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  • Adrienne Fawcett

Holy Spirit Takes Food-Pantry Concept to New Heights

By Adrienne Fawcett

The Friday before Thanksgiving, volunteers of The Church of the Holy Spirit food pantry joyfully gave away 100 frozen turkeys.

But then, every day is joyful at the food pantry, which revamped its operations at the start of 2020 and has grown from serving 500 people in 2019 to an expected 10,000 in 2021.

Volunteers take curbside orders from customers of the food pantry at The Church of the Holy Spirit in Lake Forest.

“Since the beginning of the pandemic the food ministry has flourished in ways no one could have imagined but God,” says the Rev. Luke Back, who heads The Church of the Holy Spirit. “When we had to shut down services, Holy Communion changed from giving out a little piece of bread and sip of wine to giving out a loaf of sandwich bread and bottles of apple juice to people in need.”

That and a whole lot more, including fresh produce and eggs; frozen meat, chicken and pork; dried beans, rice, pasta and grits; canned food and jarred sauces; cereals, cookies, crackers and snacks; baking supplies; sandwich bread; peanut butter and jelly -- and more. The offerings go beyond food and include toilet paper, soap, cleaning supplies and toothpaste and toothbrushes.

Parishioner Anne Frost lovingly managed the food pantry for more than 30 years. When she retired at the start of 2020, parishioners John Harper, Margaret Walker and Kathy Newcomb became co-chairs, and with blessings from the church’s governing body, they greatly expanded the pantry’s selection and started offering curbside shopping, a 24/7 hotline and free delivery.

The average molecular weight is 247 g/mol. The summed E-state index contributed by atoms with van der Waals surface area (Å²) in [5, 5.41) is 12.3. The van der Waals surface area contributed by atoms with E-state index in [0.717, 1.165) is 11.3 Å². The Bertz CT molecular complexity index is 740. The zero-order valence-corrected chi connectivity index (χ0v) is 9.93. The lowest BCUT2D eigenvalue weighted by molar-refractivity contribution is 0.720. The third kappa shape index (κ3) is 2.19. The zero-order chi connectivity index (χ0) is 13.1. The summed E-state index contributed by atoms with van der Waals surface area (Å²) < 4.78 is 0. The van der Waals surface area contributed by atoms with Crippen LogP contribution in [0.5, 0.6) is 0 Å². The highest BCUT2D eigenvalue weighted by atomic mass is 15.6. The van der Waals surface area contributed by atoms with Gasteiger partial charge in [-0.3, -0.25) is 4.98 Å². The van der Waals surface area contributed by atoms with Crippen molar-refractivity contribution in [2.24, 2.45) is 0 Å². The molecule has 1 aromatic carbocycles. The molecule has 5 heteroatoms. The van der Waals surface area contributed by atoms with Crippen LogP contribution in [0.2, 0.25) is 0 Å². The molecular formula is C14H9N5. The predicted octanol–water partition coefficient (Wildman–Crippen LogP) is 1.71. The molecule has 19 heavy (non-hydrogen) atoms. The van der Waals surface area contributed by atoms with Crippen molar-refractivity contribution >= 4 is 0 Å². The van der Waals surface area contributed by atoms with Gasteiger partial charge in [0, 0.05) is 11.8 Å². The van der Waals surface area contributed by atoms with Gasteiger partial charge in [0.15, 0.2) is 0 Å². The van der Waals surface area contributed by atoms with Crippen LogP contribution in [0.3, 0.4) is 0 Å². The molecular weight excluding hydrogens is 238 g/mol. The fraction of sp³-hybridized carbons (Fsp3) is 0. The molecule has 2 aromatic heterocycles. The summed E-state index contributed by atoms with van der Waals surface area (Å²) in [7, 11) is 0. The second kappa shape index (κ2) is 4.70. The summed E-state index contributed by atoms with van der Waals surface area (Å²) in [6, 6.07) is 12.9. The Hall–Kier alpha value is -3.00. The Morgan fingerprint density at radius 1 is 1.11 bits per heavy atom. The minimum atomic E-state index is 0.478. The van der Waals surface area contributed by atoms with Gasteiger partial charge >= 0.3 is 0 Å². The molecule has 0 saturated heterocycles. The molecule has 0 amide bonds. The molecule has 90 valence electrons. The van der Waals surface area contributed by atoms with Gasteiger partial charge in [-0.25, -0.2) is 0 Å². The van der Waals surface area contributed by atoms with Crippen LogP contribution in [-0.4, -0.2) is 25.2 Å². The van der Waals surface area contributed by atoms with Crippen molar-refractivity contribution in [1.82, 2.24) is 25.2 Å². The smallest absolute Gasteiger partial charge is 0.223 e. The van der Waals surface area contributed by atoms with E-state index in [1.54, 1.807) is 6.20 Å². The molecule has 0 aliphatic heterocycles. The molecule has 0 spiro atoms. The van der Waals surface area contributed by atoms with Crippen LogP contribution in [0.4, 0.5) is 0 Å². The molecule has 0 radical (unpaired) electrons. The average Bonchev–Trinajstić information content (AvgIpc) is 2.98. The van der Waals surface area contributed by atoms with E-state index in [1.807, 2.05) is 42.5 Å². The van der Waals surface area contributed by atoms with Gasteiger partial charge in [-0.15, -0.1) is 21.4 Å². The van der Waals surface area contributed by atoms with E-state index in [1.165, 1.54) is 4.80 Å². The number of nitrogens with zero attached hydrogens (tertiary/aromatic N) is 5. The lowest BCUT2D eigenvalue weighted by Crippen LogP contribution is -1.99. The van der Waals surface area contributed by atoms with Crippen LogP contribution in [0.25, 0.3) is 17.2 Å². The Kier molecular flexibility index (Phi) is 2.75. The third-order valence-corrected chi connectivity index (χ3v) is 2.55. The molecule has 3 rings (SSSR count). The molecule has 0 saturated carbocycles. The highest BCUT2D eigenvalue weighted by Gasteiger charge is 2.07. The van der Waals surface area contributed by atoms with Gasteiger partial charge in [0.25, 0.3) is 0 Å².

But it’s not just about the food.

“We are in the hospitality business,” says Harper. “When someone arrives at the parking lot of our beautiful church, it can be intimidating, so we are joyful, and we are loving, and we work hard to ensure everyone’s dignity is preserved. We are not serving food: We are sharing our blessings.” Some feel shame going to a food pantry, and The Church of the Holy Spirit is trying to reduce that obstacle. Volunteers only ask for a guest’s household location and number of people in the household. This is part of the effort to maintain guests’ dignity; greeting people joyfully and not asking about their income.

Harper has purchased nearly 5,000 pounds of food per week this month from Northern Illinois Food Bank as well as sourcing products at Aldi, Jewel, Target and Amazon for the best prices. Storage space for food and supplies is 12 times larger today than it was prior to 2020. This includes the original food pantry, which is about the size of a large walk-in closet, plus a community room that was once used as a clothing resale shop. The food ministry also has storage shelves, refrigerators and freezers in a first-floor work room and basement storage room.

Products are brought outdoors in organized carts and coolers. Customers pull up to the curb in the parking lot and place orders with volunteers while waiting in their cars. They are given one or two base bags of supplies, depending on household size, and they then may choose items from the carts and coolers. The selection is impressive and respectful of food preferences and dietary restrictions. Many shop for their neighbors and extended family as well as their own families; the only information requested is their town name and number of people in the household. Often, customers leave with their car trunks and back seats filled with food.

The pantry serves customers from all over the area. Curbside shopping is open Tuesday from 4 p.m. to 6 p.m. and Wednesday and Thursday from 2 p.m. to 4 p.m. Call the hotline if the hours aren’t convenient or transportation is an issue: 847-235-1107. You can also call that number for information about volunteering for the food ministry or donating food or money.


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